Poor are left out in the cold as liberalism is miscast as racially sectarian - Businesslive

Nov 04, 2019
4 November 2019 - If SA’s “economic outsiders” ever bothered to follow the metropolitan conversation, it is hard to imagine their being anything but bitter about its wilful evasiveness, its dogged avoidance of what really matters.

Michael Morris

If SA’s “economic outsiders” ever bothered to follow the metropolitan conversation, it is hard to imagine their being anything but bitter about its wilful evasiveness, its dogged avoidance of what really matters.

This is no small thing. We are, after all, talking about millions of people, fellow citizens who don’t have jobs, or the education to match the economy’s steady shift to high-skills sectors, or the assets that could help make up for not having an income. Among them are the recipients of SA’s more than 17-million social grants, a lifeline threatened by the very same conditions that deny them jobs, a shot at a better education or the chance of gaining assets worth having.

Yet the most voluble of our middle-class intelligentsia seem altogether less interested in thinking about how these hurdles can be overcome than in burnishing their credentials as the arbiters of ideological rectitude, chiefly by cynically miscasting liberalism as racially sectarian.

Theirs seems to be an ambition to defeat by embarrassment. But liberals have always been called names by those who have run out of ideas, and they are not capable, now, of being embarrassed for proposing better ones that would not only be that much closer to the constitutional objectives of democratic SA’s 1996 lodestar, but would materially assist the country’s deprived “outsiders” in measurable ways.

One suspects the Left — more properly “left” with a small “l”, for we can be sure these are people who insist in their daily suburban lives on the liberties liberals argue the working class deserve, too — are actually themselves embarrassed that their arguments over the past 25 years have turned out to be a flop.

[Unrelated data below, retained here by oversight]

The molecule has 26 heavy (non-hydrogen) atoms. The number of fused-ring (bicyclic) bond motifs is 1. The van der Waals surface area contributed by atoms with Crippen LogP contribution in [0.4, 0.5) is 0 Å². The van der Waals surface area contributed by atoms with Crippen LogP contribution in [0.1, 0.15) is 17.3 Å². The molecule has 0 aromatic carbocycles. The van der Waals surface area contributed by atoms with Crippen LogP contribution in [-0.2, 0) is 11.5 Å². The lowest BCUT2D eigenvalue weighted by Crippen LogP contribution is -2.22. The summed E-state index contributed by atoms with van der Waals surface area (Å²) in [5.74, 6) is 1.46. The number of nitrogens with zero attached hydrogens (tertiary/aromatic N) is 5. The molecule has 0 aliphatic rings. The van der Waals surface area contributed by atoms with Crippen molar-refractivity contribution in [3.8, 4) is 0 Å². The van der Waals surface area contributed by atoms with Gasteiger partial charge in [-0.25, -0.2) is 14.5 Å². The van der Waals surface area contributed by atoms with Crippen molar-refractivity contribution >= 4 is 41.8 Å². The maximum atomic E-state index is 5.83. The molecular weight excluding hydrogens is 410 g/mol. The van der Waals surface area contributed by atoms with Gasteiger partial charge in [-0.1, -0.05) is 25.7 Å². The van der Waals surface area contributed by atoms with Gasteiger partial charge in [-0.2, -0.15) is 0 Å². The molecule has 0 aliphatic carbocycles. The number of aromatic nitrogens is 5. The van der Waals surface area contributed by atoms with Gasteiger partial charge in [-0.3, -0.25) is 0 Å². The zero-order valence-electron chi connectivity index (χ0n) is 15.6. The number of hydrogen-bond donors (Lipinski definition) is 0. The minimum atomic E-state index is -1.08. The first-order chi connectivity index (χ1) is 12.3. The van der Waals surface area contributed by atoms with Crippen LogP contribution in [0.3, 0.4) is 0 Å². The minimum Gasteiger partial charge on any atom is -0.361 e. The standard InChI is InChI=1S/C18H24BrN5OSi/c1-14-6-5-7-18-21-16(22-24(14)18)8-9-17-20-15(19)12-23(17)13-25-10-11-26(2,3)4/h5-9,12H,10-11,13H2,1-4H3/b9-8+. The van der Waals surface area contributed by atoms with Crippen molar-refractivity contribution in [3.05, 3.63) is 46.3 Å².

Set against last week’s Quarterly Labour Force Survey showing yet another increase in the number of jobless in the third quarter, and the sharply drawn profile of our national crisis in finance minister Tito Mboweni’s medium-term budget policy statement, wilfully misrepresenting the countervailing liberal argument is only myopic.

Incomprehensibly, “liberal” now means “narrow-minded”, in the phrase of one commentator you would have thought would know better, ditto the columnist who appeared to think another’s characterisation of “Freedom Front Plus-lite” was on the mark (which only defines an illiberal proposition).

Detractors clutch at the “race” straw, but evidently without stopping to think how they might justify their own jobs, salaries and status except on the grounds of liberal principles they blithely dismiss as “white”, “racist”, or of concern only to people they despise.

The poor are expected to cheer, presumably. Yet — in contrast to the liberal offering — nowhere in the cringingly Verwoerdian project of preserving the usefulness of race do we read a single practical recommendation to right SA’s wrongs or draw the legions of “economic outsiders” into the very economy in which a smug commentariat claims darling status.

The Institute of Race Relations’ own plain, implementable proposals over the years run to many thousands of words — and they do not anywhere suggest that SA’s history of racial abuse is irrelevant, can or should be denied, or has left no lasting material effects, and nor do they propose leaving the poor to the mercy of the market.

The spectacle of leading commentators falling over themselves to justify the failure of their own ideas and pretending they are relieved of having to grapple seriously with alternatives might have been entertaining under different circumstances.

In SA in 2019, it’s a tragedy — for the cost will be paid by the millions misled into believing their welfare is in friendly hands.

• Morris is head of media at the Institute of Race Relations


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